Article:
Thursday, 13 June 2013


Judas Priest's 1990s got off to a phenomenal start with this album, which still stands up today as one of the greatest Heavy Metal albums ever recorded. It is also one of the most 'Metal' albums ever created, with literally every single aspect of every song pushed to the absolute limit. The songwriting is stunning, but it is the performances of each individual band member which are the most astonishing thing about the album.

It had never been in doubt that Rob Halford was a great vocalist, or that the twin guitar assault of Glen Tipton and KK Downing was formidable, but when this album landed, jaws dropped. Introducing drummer Scott Travis (formerly of Racer X) into the fold, "Painkiller" explodes with the first seconds of the title track and doesn't let up until the final note of the album fades into nothing.

Produced by the legendary Chris Tsangarides, every aspect was mixed and honed to be as metal as possible, and the results are stunning. "Hell Patrol", "Metal Meltdown", "One Shot At Glory", "Touch of Evil" and the rest are glorious additions to the Judas Priest pantheon, every song filled with ultra-precise shredding and pounding drums. Rob Halford really lets rip throughout the album, pushing his voice to insane extremes.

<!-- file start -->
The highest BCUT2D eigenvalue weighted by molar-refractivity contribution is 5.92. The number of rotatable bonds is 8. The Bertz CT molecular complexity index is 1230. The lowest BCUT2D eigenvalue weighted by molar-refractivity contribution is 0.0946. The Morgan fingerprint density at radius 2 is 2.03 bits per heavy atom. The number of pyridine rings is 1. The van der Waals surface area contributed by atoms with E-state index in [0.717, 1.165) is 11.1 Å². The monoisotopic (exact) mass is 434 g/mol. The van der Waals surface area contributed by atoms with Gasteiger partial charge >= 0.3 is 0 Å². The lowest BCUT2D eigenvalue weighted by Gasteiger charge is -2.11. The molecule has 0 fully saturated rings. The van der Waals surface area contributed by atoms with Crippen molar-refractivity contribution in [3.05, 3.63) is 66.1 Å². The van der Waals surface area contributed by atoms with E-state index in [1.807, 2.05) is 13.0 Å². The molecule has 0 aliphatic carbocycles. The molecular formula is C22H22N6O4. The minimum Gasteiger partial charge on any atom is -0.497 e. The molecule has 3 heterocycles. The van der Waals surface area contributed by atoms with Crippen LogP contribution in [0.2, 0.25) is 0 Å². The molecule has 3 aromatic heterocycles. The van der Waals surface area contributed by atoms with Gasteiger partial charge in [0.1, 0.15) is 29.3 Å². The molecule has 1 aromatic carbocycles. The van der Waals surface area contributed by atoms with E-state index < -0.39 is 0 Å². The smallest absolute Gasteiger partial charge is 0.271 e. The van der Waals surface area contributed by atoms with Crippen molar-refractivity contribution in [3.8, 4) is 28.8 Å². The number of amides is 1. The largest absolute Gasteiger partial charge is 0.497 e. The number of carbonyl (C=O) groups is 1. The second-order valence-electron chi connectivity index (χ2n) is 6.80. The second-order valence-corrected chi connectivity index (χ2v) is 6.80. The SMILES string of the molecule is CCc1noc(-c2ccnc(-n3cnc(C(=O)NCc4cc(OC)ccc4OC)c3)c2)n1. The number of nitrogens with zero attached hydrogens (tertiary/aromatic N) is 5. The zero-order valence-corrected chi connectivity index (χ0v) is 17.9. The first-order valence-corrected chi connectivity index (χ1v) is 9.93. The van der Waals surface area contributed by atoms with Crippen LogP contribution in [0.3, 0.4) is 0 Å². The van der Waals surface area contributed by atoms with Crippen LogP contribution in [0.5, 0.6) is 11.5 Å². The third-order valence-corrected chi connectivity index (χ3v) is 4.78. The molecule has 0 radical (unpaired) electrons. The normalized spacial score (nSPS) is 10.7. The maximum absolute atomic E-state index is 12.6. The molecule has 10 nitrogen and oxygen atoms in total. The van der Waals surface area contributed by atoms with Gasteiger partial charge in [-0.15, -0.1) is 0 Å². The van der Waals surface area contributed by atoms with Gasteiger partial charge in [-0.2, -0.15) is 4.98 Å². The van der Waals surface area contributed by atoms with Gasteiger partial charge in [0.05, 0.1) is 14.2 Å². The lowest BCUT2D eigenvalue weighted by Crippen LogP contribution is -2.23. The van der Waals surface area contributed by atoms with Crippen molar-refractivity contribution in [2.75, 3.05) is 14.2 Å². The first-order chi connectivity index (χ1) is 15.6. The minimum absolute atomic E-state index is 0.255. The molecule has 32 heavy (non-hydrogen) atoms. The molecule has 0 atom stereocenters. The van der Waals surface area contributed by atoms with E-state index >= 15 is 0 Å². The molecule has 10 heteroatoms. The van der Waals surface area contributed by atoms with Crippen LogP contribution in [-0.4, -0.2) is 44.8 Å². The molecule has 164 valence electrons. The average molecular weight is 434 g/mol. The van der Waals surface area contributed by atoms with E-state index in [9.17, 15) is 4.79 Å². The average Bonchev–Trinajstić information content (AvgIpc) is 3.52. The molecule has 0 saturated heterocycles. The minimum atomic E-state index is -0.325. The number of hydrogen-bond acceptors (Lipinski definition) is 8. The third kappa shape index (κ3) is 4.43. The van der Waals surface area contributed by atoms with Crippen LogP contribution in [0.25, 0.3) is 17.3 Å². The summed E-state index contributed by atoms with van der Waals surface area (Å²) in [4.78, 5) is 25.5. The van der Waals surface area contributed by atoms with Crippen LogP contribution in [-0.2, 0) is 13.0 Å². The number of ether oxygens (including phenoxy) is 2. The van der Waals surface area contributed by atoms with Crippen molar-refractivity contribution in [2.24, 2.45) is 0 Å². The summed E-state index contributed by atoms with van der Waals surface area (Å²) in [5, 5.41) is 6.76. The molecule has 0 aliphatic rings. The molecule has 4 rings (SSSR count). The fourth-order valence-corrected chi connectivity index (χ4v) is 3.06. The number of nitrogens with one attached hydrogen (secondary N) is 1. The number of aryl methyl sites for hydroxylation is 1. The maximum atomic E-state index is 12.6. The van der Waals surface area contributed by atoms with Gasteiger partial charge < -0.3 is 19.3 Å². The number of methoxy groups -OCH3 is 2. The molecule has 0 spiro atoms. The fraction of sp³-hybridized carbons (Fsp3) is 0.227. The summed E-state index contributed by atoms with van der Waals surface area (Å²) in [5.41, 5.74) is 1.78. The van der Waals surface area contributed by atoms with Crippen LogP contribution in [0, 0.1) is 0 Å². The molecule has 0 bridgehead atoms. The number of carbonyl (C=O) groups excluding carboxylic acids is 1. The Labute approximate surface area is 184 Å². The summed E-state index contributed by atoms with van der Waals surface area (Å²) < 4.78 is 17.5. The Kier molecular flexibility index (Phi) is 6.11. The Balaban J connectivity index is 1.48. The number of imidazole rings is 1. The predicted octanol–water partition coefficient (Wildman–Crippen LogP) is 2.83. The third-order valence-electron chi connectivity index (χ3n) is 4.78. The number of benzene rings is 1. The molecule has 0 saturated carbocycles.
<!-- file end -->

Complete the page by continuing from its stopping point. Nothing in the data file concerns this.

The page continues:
In fact, I think Halford set the bar too high with this album to a certain extent, as it has been increasingly difficult for him to hit the same deranged high notes in recent years, although the passion still burns bright. From the artwork to the lyrics and the gigantic singalong choruses, "Painkiller" is a relentless exercise in precise and ferocious traditional Heavy Metal.

It was to be Halford's last album with the band for many years, as he left soon after its release to form the short-lived Pantera clone Fight and then embark on various other different projects while Priest replaced him with Tim "Ripper" Owens for two studio albums and one live disc. Halford would eventually return, but the band's recent output is yet to match the flat-out brilliance of this defining album. "Painkiller" is Judas Priest at their fastest, angriest and arguably their best.